The author Ellen Edwards with her aunt Barbara Nevill
Barbara enjoys memories of the old days, even though times were tough. The Henry Tompson family lost their fine Kitsilano Beach home during the stock market decline during in the WWI years, so had to move to their summer home in Port Kells. (See the Tompson Family)
"Yes, I remember those days", Barbara says. "We lived on Edenholme Road (187th) near the railway (Harvie Road) and there was a small stream through our property. When we wanted to go into Port Kells or into Vancouver, we would wave down the train at the crossing. We were always intrigued at the stories about Baron Mackenson, the spy!"
We had 3 cows named May and Joyce, and Couver Boy. My little brother Johnny named it! No idea why! She would follow him whenever he walked through the pasture. He cried when they took her away... Our father was a Post Office man and we couldn't believe that he would milk the cows, but he did! We also had a horse that was clever. If I dropped my handkerchief, he would pick it up and give it to me. We would put a saddle on him so we wouldn't fall off. We loved riding!
Our house had no inside stairs, so we 5 kids had to scoot outside with our little oil lamps and up the stairs whatever the weather, to get to our beds. No heating up there and no lights! Close to the house were flowers as our mother Nell loved the fragrance of Dorothy Perkins roses and climbing honeysuckle, marigolds, pansies, asters and daisies.
Mr. Wong did the gardening, laundry, heavy housework and repair work, and helped with the cows. He lived in a cabin out by the barn. He used to sneeze a lot! He helped Mother so much, as she was very fragile and could hardly walk or do the cooking.
Our whole family played tennis and had a tennis court close to the house. We lost some balls near the thorny Devil's Club plant that was under the stained glass piano window that our Bloomfield uncles made for Mother as their wedding present for her. We think that plant was there to protect any burglars from stealing that lovely blue window. No one went near that Devil's Club plant. After my older sisters went to Vancouver, the tennis court became a special pasture with clover. The cows would come there when we rang a cowbell, and we would give them bran and water, which they considered a real treat, along with the clover.
Father worked at the Vancouver Post Office, but he also planted wheat and oats, and I remember the different colours of the fields.
We had musicals on Sundays with our friends, the Nevilles, and they played the violin. Father played the cello and my sisters the piano. (Yes, I married Ralph, a Nevill son. They had a grocery store in Port Kells).
Our piano teacher was Mrs. Schou and her husband was the Judge in Vancouver. She would come by tram to us at Port Kells. We were all proud of my sister Cara who played the organ at St. Oswald's when she was only 12 (1917). One day the Archbishop of Canterbury (really?) was visiting St. Oswald's, and my sister was very nervous.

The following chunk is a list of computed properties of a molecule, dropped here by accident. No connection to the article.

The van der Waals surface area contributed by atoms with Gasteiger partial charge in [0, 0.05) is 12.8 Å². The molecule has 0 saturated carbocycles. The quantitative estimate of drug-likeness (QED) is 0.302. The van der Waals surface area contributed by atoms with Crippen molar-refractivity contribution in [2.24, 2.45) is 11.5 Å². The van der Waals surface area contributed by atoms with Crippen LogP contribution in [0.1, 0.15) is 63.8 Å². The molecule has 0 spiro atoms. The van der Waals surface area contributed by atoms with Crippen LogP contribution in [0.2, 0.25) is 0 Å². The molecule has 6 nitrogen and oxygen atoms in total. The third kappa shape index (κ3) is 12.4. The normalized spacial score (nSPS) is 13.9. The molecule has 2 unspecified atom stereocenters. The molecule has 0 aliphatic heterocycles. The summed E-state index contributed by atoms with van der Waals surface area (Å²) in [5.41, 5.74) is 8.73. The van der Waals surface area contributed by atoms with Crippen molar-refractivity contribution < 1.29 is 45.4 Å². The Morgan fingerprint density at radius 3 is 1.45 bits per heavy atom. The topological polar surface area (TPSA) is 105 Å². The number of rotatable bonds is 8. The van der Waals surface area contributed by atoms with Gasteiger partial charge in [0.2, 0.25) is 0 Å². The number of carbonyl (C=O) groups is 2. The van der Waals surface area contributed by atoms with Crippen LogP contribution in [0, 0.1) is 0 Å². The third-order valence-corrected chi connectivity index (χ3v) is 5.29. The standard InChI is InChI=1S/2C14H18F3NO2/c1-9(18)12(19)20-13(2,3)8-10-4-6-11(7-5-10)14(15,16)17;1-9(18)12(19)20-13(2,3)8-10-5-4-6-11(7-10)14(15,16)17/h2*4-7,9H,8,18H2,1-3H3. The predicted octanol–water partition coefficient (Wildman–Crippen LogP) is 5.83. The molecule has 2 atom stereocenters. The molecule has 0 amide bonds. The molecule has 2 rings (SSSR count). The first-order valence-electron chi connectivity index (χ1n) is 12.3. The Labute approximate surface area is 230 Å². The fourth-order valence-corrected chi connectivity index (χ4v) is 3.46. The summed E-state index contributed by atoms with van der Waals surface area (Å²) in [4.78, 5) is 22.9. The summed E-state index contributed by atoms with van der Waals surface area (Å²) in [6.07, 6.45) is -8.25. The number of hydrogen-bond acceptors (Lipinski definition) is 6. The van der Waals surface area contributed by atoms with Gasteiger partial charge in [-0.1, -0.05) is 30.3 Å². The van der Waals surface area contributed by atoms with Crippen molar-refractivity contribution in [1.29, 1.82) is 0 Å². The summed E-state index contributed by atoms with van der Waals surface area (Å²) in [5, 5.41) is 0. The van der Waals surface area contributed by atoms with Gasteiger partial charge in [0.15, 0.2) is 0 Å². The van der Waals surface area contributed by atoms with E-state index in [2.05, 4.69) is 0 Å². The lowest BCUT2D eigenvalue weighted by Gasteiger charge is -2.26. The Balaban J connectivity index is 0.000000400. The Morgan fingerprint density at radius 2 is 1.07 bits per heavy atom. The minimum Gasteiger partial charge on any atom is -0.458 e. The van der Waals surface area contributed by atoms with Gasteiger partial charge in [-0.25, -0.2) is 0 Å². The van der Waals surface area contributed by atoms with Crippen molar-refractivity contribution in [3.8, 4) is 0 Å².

Port Kells was supposed to be a major port city and lots were sold, but New Westminster took over. Because we always had home tutors for our schooling, it was very hard for me to adjust to public school, when we had to move to Cloverdale. We were so shy. My brother John and I had to be tested and we were at our grade levels. John told me that instead of adding the big numbers on the math test, he multiplied them, and thought this was so hard for a little kid only 8 (1922). The teacher told him he had them all wrong, and John was devastated. Then the teacher realized what John had done, and told him he got them all right! Whew! We went next to Woodward's Hill School to Miss Perrim's class. This is my school photo.
Barbara Nevill as a School Student
Christopher Orchard was bored one day and was chewing on his ruler. Teacher asked him what was he doing? "I'm a cat eating fish!"
Then I went to the Surrey High School. We could get a ride on the trolley bus past the g ravel pit and farms to Cloverdale. Someone said that one day along the New McLellan Road there would be stores and industries and houses, but we didn't believe it.
We remember Fry's Corner, usually misty and swampy. But it would freeze over in the winter. Some youth skated with skates tied to their boots, and some just had fun sliding around! Later, our family moved to a house on a hill over the Bear Creek on the Kings Farris Trail, once a railway. They felled large firs right over the creek to make a bridge. We used to watch the loggers in the huge ancient trees in the Green Timbers. The logs were piled on trains and went out by rail. There were no logging trucks. We used that trail to get to Newton to the tram, and to Lew Jack's store. Johnny and his new friend Harry Baker went to Newton School. (See Newton)
Mother and her younger girls moved to Vancouver to finish our high school there. We missed the pioneering adventures of Surrey.